January 22, 2020
Traversing the landscapes of dryland regions around the world one experiences the connections between climate and ecosystems and the vulnerability of human activities to vagaries of the changing elements. From the rain shadows of continental and mountainous regions to the vast windswept landscapes of the horse latitudes, the seasonal cycles and availability of water controls the life patterns of the vegetation, wildlife, and the people who inhabit these regions. Ecosystems and societies have evolved to match these rhythms over millennia of coexistence. From desiccated and parched landscapes and water courses life springs forth with the return of growing season moisture. Arid lands support a variety of life and livelihoods, which have evolved over millennia of climate weather patterns structuring the cycle of ecosystem services. Water availability and access are essential in connecting the environment to biological responses and ecosystem processes.
This rhythm is being disrupted by climate change over the past several decades. The warming climate has resulted in longer and more intensive droughts, fire seasons extending over more seasons, and severe rainfall events exacerbating erosion of landscapes. The consequence of these climate changes is challenging ecosystems and people across the global drylands. Recently, in the central plains region of the United States, “flash droughts” have literally sucked the life out of ecosystems. These flash droughts are in response to the increased warming during the growing season increasing the evaporative demand of the atmosphere drawing moisture from the soil and vegetation, even if the winter recharge has been adequate.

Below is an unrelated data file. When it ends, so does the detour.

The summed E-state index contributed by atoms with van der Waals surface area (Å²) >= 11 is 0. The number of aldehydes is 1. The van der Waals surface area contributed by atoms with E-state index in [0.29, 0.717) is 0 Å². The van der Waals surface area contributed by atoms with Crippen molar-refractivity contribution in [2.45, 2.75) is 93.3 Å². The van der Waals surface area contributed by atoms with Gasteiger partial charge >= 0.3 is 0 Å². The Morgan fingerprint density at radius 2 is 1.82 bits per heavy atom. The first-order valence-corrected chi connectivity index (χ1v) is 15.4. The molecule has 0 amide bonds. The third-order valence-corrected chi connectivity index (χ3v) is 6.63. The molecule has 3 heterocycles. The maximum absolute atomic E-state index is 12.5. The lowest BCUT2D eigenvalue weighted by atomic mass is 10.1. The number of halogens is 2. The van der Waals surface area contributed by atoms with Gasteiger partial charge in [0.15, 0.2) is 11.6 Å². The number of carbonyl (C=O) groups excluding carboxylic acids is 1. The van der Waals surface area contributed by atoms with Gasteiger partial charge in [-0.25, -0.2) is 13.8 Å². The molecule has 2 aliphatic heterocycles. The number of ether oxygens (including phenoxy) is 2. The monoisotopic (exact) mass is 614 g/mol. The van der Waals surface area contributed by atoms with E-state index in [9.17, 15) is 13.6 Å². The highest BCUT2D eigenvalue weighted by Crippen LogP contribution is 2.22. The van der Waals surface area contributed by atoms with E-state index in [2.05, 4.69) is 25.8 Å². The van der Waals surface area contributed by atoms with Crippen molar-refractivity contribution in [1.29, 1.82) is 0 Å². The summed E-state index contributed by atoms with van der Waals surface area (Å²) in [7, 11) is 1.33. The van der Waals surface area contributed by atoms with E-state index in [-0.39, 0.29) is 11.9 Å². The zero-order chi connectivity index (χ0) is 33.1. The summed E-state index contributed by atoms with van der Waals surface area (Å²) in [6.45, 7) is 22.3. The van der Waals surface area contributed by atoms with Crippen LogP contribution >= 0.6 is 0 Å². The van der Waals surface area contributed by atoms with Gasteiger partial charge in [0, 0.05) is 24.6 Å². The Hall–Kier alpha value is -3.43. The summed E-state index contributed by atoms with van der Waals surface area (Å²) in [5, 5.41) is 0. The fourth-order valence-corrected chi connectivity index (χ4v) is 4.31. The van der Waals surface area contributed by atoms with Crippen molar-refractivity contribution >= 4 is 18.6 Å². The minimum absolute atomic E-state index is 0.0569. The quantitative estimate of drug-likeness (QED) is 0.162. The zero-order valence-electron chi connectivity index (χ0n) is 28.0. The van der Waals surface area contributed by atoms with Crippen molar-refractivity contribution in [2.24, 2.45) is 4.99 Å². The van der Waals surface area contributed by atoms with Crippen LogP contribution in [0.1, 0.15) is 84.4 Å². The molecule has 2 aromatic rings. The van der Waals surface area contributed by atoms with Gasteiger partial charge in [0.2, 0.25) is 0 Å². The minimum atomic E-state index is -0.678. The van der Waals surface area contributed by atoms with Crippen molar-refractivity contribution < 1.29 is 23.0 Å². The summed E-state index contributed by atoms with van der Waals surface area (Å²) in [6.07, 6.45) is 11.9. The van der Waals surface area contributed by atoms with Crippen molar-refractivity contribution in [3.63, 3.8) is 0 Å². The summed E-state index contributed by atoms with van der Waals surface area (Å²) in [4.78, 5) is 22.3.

The fire seasons in many semiarid regions have become a year-round threat resulting in the loss of critical land resources. Fires in the dryland systems are consuming grasslands, crops and metropolitan areas throughout the world, with several areas in Australia under threat in late 2019 and further damages projected in the early part of 2020.
The onset of the rainy season in these regions provides temporary relief to persistent droughts. However, the intensification of rainfall in these regions is causing flash floods and increased erosion, especially in fire-scarred landscapes. The loss of topsoil in these fragile ecosystems reduces the potential forage productivity of these landscapes.
These dryland ecosystems cover approximately 45% of the world’s land surface and support 40% of the global population. They also hold approximately a third of the biodiversity hot spots and provide habitat for 28% of endangered species. Though these lands are diverse and their peoples are innovative in the face of tough environments, they are especially sensitive and vulnerable to rapid rates of physical and social changes. Water crisis, land degradation and/or desertification is pervasive and leading to a potential collapse of life support systems in some drylands. It has posed far-reaching impacts on the livelihoods of marginalized peoples locally, and it drives migration, unrest and economic instability at regional and global levels. Both local communities and institutions, and global policy systems, need to innovate with the support of actionable research, in order to help drylands become more resilient and avoid increasingly catastrophic disruptions due to future change.